We took a trip up the San Marcos Pass this weekend. We wanted to get out and see some Chumash Rock Art. First we went to the Santa Barbara Painted Cave. This is a world famous site. Directions to this site are easy to find. Heck, I'll give 'em to you right now. Go up the Pass (Hwy 154), turn right on Painted Cave Road, and keep driving until you see the sign for the cave on your left. It's impossible to miss. I don't think I need to go into the details of the picto site. There's a big gate at the opening of the cave to protect the paintings from vandals. I think that gate has been up for something like a hundred years.
From there we kept heading up the Pass. We turned off on to a road that most Santa Barbarians are familiar with. It takes you up the mountain, and has some incredible views of Santa Barbara, and the Channel Islands. There are many different trails up there. It's a very popular area for Boulder-ers, and climbers.
The trail was easy enough to find from the spot where we parked. It was just a short stroll of a couple hundred yards. I had gotten this far about a year ago when I first read about this site. But I wasn't able to find the use trail to the cave that time. This time I had some better instructions thanks to a nice guy who told me how to find the cave. There was a small sign asking for visitors to respectful. I knew then that I must have been very close to the cave. I yelled back to the others to come on down. Then I walked around a bend in the trail and there it was. I was so happy.
There were Chumash paintings scattered all over the rock. In contrast to the nearby trichrome (red, white, and black) pictos in the Painted Cave these all seemed to be monochrome (red). A lot of the paintings were damaged either by the elements, and time or by vandals.
Off on one side there were stairs carved into the rock. Near those stairs was another small cave with a few paintings as well. Here's a short video I took of the site.
I was rewatching the movie The Cave Paintings of the Chumash Indians, and I noticed in the part where Campbell Grant is introduced he's walking around this site (it's at the beginning of part 2)(Sorry, it looks like the person who put the video up on Youtube has taken it down). Also according to that movie there are only two attempts at realism in Chumash rock art (About 8:30 in the second part). One is the swordfish in Swordfish Cave, up in Lompoc, I think. To me the swordfish isn't that "realistic", but I suppose it's a fair attempt at it. The other is the "Four Horse Men" down in Malibu.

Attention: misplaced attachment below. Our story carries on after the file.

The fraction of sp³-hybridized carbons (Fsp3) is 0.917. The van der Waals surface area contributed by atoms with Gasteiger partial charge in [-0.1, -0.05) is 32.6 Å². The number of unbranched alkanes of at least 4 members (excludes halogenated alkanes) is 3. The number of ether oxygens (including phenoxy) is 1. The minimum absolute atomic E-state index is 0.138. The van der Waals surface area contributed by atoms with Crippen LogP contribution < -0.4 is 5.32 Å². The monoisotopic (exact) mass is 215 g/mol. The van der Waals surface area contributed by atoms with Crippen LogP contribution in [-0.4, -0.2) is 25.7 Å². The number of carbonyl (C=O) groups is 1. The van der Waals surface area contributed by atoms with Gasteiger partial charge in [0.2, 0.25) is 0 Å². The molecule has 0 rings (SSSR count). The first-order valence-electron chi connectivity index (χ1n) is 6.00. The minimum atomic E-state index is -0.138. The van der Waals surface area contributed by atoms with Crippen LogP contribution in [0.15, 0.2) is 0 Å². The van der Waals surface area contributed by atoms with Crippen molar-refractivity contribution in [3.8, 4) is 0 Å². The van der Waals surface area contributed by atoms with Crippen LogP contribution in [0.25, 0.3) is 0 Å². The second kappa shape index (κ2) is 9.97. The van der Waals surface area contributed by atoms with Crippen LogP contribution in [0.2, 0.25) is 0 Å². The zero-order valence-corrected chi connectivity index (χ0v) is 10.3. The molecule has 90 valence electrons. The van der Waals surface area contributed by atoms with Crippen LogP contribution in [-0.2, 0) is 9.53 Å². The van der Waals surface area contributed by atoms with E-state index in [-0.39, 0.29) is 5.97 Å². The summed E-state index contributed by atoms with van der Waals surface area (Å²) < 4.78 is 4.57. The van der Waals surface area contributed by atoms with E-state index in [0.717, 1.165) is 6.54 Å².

That is definitely a unique set of paintings. The movie states that it depicts some horse riders from the Bautista Expedition. But I think Portola came through first.
I would argue that this hand from the cave we visited this day seems to be a fairly realistic painting as well. By that I mean there's no question of what it 's depicting, a hand. The late Mr. Grant talks about hand motifs in rock art in his book, Rock Art of the American Indians. He states that it is the oldest motif in native rock art around the world. He mentions examples from other tribes, but makes no mention of the Chumash. If this is a common motif among indigenous cultures I would think this particular painting would be very significant as it is the only example in Chumash rock art of this motif. I would be very interested in hearing what anybody thinks about this. Feel free to leave a comment below.
After we took pictures we explored the rest of the area. Up the stairs was more cool rock formations, and some unpainted caves. A little bit below the site is a small pool formed by a trickle of a stream. It was quite pleasant.
We found one more small cave that had some more paintings. We ate lunch in one those nearby unpainted caves. Then we headed back up the trail to the car. We then drove up to another nearby rock formation to take in the view. We hopped around on the rocks up there for a while. Then it was time to head home, and catch the Superbowl. Please feel free to leave a comment, or ask a question.